As stated more fully above, this case is to be tried de-novo, just as with any other contract case. In order to prevail on the merits, Dr. McConnell must establish either that "cause" did not exist to terminate his appointment or that the prescribed internal procedures were not followed. As a matter of law, Howard University could only terminate Dr. McConnell's appointment under the contract if, in light of all the surrounding facts and circumstances and the prevailing professional norms, Dr. McConnell's failure to teach assigned classes constituted neglect of professional responsibility. Thus, Dr. McConnell may offer evidence that there were mitigating factors in his situation that would lead a reasonable professor to decide not to teach the classes. Dr. McConnell also may attempt to establish at trial that Howard University breached an obligation owed to him in the way it handled the incident involving Ms. McNeil, and that, under the contract, this breach would relieve Dr. McConnell of his duty to teach the classes.

Finally, Dr. McConnell can also seek to establish that the procedures used by Howard University did not comply with the contractual requirements. This would include evidence concerning whether or not the full report of the Grievance Committee was transmitted to the Board of Trustees.

So ordered.

BUCKLEY, Circuit Judge, concurring:

I concur because I am satisfied that the reference to prevailing academic principles in footnote 11 is informational only. Whatever the practices elsewhere in the United States, it remains clear that Dr. McConnell's rights are to be determined solely on the basis of what he and Howard University agreed were to be the terms of his employment.

 1

Because this case comes to us on summary judgment, we review the facts in the light most favorable to the non-moving party, Alan McConnell. See Minihan v. American Pharmaceutical Ass'n, 812 F.2d 726, 727 (D.C. Cir. 1987); Popham, Haik, Schnobrich, Kaufman & Doty, Ltd. v. Newcomb Sec. Co., 751 F.2d 1262, 1263 (D.C. Cir. 1985)

 2

Exhibit 12 to Defendant's Statement of Material Facts as to Which There is no Genuine Issue

 3

Faculty Handbook, Exhibit 30 to Defendant's Statement of Material Facts as to Which There is no Genuine Issue, at 11

 4

Id

 5

It should be emphasized that the remarks made by Dr. McConnell that Ms. McNeil found objectionable did not form the grounds for the University's attempt to terminate his appointment, and have no bearing on this case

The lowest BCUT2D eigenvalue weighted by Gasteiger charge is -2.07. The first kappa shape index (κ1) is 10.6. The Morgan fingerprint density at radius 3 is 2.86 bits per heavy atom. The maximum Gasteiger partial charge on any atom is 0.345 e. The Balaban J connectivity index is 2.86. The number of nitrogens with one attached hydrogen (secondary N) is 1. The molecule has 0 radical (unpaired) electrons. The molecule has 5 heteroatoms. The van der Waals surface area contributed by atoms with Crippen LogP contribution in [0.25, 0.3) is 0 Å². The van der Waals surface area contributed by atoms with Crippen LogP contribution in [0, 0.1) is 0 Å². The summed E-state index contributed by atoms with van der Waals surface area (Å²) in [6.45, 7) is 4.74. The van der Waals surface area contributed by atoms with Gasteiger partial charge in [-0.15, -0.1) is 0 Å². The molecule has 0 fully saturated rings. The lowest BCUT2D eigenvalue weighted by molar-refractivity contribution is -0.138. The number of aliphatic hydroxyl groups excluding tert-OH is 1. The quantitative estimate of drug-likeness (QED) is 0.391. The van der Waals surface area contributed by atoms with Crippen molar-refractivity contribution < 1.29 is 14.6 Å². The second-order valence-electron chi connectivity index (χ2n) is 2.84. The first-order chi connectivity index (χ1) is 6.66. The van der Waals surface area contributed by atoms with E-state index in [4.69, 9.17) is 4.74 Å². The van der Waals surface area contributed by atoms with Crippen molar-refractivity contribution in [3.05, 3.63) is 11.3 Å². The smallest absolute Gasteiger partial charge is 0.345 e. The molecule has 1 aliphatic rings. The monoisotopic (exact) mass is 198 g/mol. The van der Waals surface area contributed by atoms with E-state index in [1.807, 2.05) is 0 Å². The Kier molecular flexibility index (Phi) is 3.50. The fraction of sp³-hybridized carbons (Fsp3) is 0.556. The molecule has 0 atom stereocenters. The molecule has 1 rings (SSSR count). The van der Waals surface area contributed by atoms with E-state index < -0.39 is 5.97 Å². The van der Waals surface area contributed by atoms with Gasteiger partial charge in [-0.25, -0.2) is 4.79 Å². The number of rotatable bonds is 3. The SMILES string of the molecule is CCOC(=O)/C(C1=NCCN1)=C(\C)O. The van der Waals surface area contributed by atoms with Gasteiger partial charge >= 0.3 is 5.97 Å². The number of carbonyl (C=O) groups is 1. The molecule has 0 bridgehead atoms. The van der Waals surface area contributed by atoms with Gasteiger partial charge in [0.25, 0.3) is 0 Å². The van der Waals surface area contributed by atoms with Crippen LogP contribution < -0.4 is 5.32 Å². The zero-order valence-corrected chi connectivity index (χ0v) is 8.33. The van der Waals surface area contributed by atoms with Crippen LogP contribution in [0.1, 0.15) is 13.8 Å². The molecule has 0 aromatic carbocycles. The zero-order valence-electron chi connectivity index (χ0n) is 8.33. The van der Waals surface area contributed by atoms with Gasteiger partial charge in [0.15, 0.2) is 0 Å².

6

See, e.g., Smith v. Kerrville Bus Co., 709 F.2d 914, 920 n. 4 (5th Cir. 1983) (" [I]t is for the trier of fact to weigh evidence of an employee's misconduct against proof of any mitigating circumstances which might tend to negate a finding of 'just cause' within the ambit of the collective bargaining agreement."); Lowe v. Pate Stevedoring Co., 558 F.2d 769, 771 (5th Cir. 1977) (assault of a supervisor by an employee "makes out a prima facie case for finding just cause for discharge, but that numerous mitigating circumstances can destroy that prima facie case"); Scott v. Anchor Motor Freight, Inc., 496 F.2d 276, 281 (6th Cir.) ("Based on evidence of company practice, treatment of similar employees, and other relevant factors, the jury should be free to exercise its judgment in determining whether the Plaintiff employee's discharge was 'for just cause.' "), cert. denied, 419 U.S. 868, 95 S. Ct. 126, 42 L. Ed. 2d 107 (1974)

We cite these cases only by way of illustration of an elementary point of law. Actually, there are literally thousands of employment cases that have been resolved in both the private and public sectors, in state and federal courts, in private arbitration and before civil service agencies, in which it has been well understood that, unless the applicable contract or statute provides otherwise, a determination of "cause" always includes consideration of "mitigating circumstances."